It should be emphasized that the predicted numbers of cases are uncertain and the prediction holds true as long as there are no qualitative or major quantitative changes in any of the underlying factors (smoking habits, screening programmes) [11]. The trends may also be affected by changes in the definitions or diagnostic criteria. A new factor can affect the whole population or only a part of it. The implementation of the breast cancer screening programme affects only women aged 50-69. When predictions for breast cancer in Wielkopolska were restricted only to females aged 50-69, an increase of 49.5% was achieved (29.5% for the whole female population). The contribution of increase due to risk rises from 11.8% for all females to 27.9% for the age group 50-69. An improvement in the screening participation rate will increase the number of new breast cancer cases due to early diagnosis of cases which in the absence of screening would be detected later or would not be detected at all (overdiagnosis cases). So it may appear that the predicted values are too low.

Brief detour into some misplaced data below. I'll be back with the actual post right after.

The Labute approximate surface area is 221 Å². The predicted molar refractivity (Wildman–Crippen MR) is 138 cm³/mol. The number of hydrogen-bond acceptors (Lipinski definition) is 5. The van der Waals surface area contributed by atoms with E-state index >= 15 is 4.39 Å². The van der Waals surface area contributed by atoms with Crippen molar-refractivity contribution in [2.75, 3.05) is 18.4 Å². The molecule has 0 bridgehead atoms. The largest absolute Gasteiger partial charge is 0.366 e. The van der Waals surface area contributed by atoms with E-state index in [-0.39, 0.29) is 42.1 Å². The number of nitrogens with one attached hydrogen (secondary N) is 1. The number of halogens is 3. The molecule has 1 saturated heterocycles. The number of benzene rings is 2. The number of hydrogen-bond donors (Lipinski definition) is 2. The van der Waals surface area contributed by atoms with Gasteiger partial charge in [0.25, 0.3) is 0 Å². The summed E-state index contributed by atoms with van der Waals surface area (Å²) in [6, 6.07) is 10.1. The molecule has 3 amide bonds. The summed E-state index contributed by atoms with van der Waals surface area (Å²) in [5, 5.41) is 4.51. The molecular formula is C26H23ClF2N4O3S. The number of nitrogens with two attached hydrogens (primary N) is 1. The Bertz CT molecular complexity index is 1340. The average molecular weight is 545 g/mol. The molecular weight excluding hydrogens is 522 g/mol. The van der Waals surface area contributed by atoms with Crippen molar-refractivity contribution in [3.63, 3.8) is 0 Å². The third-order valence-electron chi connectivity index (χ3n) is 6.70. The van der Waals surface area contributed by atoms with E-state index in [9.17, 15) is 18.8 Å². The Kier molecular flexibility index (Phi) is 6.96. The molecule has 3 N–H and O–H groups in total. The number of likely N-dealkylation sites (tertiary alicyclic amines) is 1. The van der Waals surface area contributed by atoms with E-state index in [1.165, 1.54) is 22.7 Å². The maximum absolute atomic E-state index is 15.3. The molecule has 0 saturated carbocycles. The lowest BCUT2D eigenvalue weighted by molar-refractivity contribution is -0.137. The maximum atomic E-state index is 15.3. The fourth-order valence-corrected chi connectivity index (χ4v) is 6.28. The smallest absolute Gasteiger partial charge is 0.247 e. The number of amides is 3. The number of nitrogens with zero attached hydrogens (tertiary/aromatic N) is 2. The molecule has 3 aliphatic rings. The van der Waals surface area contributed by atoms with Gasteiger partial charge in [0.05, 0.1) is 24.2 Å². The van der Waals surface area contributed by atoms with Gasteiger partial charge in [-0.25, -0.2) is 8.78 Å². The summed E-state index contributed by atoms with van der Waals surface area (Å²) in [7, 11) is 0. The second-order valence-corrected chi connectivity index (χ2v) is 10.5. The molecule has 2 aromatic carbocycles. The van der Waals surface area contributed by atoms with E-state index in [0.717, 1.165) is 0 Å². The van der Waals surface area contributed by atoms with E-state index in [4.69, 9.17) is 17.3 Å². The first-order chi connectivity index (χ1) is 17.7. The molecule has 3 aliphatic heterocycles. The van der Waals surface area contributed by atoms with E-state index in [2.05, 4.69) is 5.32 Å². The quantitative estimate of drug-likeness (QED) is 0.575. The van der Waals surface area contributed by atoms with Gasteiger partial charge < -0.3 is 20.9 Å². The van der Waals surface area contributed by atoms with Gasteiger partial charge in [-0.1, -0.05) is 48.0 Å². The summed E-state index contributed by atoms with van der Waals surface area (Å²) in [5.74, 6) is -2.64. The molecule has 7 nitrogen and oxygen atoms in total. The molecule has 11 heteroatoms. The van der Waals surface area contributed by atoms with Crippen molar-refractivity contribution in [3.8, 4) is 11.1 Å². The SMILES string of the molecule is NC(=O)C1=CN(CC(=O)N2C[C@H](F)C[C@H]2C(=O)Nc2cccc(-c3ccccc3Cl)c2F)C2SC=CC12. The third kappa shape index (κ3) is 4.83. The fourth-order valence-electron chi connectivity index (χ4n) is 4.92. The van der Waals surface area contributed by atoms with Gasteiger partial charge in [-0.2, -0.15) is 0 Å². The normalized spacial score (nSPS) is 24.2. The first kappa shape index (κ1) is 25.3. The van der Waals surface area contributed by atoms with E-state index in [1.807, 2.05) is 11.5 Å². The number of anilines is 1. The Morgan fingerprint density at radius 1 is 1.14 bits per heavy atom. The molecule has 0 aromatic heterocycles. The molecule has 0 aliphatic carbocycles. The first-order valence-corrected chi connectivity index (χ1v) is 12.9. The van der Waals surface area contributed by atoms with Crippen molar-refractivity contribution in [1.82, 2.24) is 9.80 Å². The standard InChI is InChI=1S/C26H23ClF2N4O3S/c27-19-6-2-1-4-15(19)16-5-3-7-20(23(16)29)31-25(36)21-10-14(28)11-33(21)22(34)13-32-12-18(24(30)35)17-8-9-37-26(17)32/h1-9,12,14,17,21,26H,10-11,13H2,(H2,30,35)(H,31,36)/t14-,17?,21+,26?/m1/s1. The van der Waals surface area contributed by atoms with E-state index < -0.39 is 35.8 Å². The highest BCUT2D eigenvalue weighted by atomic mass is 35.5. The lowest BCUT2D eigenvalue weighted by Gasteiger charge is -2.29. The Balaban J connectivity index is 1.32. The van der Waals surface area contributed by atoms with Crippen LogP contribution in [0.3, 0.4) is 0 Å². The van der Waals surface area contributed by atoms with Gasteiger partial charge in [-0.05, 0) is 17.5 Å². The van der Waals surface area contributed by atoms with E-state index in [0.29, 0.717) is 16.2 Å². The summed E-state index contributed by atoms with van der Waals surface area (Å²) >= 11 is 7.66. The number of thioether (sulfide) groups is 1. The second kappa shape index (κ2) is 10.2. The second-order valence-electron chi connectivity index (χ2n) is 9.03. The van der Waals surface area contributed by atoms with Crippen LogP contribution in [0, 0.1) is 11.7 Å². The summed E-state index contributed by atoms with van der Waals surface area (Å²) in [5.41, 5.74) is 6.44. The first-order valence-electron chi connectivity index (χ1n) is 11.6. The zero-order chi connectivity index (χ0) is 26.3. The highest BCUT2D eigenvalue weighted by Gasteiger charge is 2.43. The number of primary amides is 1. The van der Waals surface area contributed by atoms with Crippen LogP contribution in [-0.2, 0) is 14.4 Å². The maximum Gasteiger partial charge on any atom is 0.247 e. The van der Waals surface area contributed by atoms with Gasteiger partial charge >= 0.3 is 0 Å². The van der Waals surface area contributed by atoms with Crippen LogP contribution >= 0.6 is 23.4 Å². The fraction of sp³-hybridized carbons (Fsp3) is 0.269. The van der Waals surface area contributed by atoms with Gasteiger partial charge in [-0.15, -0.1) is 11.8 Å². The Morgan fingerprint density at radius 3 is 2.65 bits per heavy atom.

In the analysis for Nordic countries, the errors of predicted numbers compared with actual numbers observed subsequently were typically 10-20% on either side [16]. A similar analysis in Scotland showed that half of the predicted future numbers were incorrect by more than 10% and a fifth by more than 20% [17].

The single most critical aspect of these predictions concerns the future number of prostate cancer cases. The standard set of assumptions would predict more than a double increase in the number of cases. A very sharp increase in incidence is predicted also for Poland in 2020 in the analysis made by Didkowska and co-authors [18]. We considered these prognoses rather unlikely so we decided to assume that the age-specific rates in 2004-2008 would remain constant, so that the future number of prostate cancer cases would increase only in consequence of demographic changes in the population. On the basis of this assumption the predicted number of cases in 2018 is 1080 (instead of 1944). That means an increase by 37.9%. The real number of prostate cancer cases in the future will depend on the continuation of the present trend, a 10.6% increase of age-standardized rate per year in 1995-2008. The future use of prostate-specific antigen (PSA) testing will be very important. The number of cancer cases among older men may increase if the use of PSA testing in asymptomatic men in this age group increases.

In a few countries with very high prostate cancer incidence (Sweden, Finland, the Netherlands) the rate has begun to fall in the last years [19].